SuperValu accused of thwarting competition in Cork town

By Joe Leogue

SuperValu has been accused of using the planning laws to “thwart competition”, jeopardising employment, after the owner of one of the chain’s supermarkets in a Cork town objected to proposals to expand a rival store across the road from his business.

Last month, Cork County Council had granted Lidl planning permission to demolish its existing 1,342 sq m store in Fermoy, and an adjacent 745 sq m unit that formerly operated as A Touch of Luxury, to make way for a new 2,167 sq m supermarket with ancillary off-licence and bakery.

On Monday, the Irish Examiner revealed the decision has been appealed to An Bord Pleanála by Michael Riordan — owner of the SuperValu supermarket directly across the road from the Lidl premises.

In his objection, Mr Riordan said the proposed development is not suitable for its Courthouse Rd setting, the main road into Fermoy from the east.

“This prominent gateway site demands a building of much higher quality and merit than is currently proposed,” states Mr Riordan’s submission.

Responding to the appeal, Lidl yesterday issued a statement in which it accused SuperValu of using planning law to target rival businesses.

“While the building design has been listed among its reasons for objecting, it is clear SuperValu is continuing to use the planning process as a delaying tactic to thwart competition and expansion plans that have been welcomed by local residents,” states Lidl.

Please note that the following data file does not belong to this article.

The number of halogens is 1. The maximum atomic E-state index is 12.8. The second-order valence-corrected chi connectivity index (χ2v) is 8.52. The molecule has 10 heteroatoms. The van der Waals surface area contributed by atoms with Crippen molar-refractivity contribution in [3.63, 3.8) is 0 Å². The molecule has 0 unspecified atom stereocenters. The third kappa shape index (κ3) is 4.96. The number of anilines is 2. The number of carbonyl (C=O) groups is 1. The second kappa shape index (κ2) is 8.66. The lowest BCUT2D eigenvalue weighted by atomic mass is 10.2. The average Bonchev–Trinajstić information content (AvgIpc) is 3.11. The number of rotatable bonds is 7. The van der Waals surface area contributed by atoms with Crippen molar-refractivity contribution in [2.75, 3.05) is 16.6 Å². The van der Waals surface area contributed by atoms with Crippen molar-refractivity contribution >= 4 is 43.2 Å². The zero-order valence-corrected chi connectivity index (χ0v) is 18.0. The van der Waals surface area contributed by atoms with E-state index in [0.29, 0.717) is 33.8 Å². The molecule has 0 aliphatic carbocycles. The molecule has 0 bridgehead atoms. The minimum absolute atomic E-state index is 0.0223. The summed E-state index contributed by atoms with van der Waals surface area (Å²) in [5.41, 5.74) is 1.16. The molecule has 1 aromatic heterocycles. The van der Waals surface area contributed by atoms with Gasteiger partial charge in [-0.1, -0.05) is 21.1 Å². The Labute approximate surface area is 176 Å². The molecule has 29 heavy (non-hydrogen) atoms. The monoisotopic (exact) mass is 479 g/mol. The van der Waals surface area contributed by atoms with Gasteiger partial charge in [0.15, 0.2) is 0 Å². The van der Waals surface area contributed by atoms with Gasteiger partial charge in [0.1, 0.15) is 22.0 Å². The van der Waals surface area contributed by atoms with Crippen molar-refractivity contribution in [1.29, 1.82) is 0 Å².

“The multimillion investment in the store rebuild will now be delayed by up to nine months while An Bord Pleanála’s decision is awaited, resulting in undue delays to investment and employment in the local area.

“If approved, the development would create 100 jobs during the construction of the store in addition to a further 10 full-time retail jobs post completion.

“Given the endorsement by Cork County Council and the strong local support for the development, Lidl are confident that An Bord Pleanála will recognise SuperValu’s objections as an unfounded delaying tactic.”

Responding, Mr Riordan yesterday told the Irish Examiner that: “As a business owner who works and lives in Fermoy, I am fully supportive of the development of a thriving, sustainable community.

“An Bord Pleanála will provide a determination in relation to the proposed redevelopment and, during that process, it would be inappropriate to comment on the matter.”

Riordan’s has operated on Courthouse Rd since the 1980s, when it took over the former Top Hat dancehall premises. Lidl’s store opened in 2001.

This story first appeared in the Irish Examiner.

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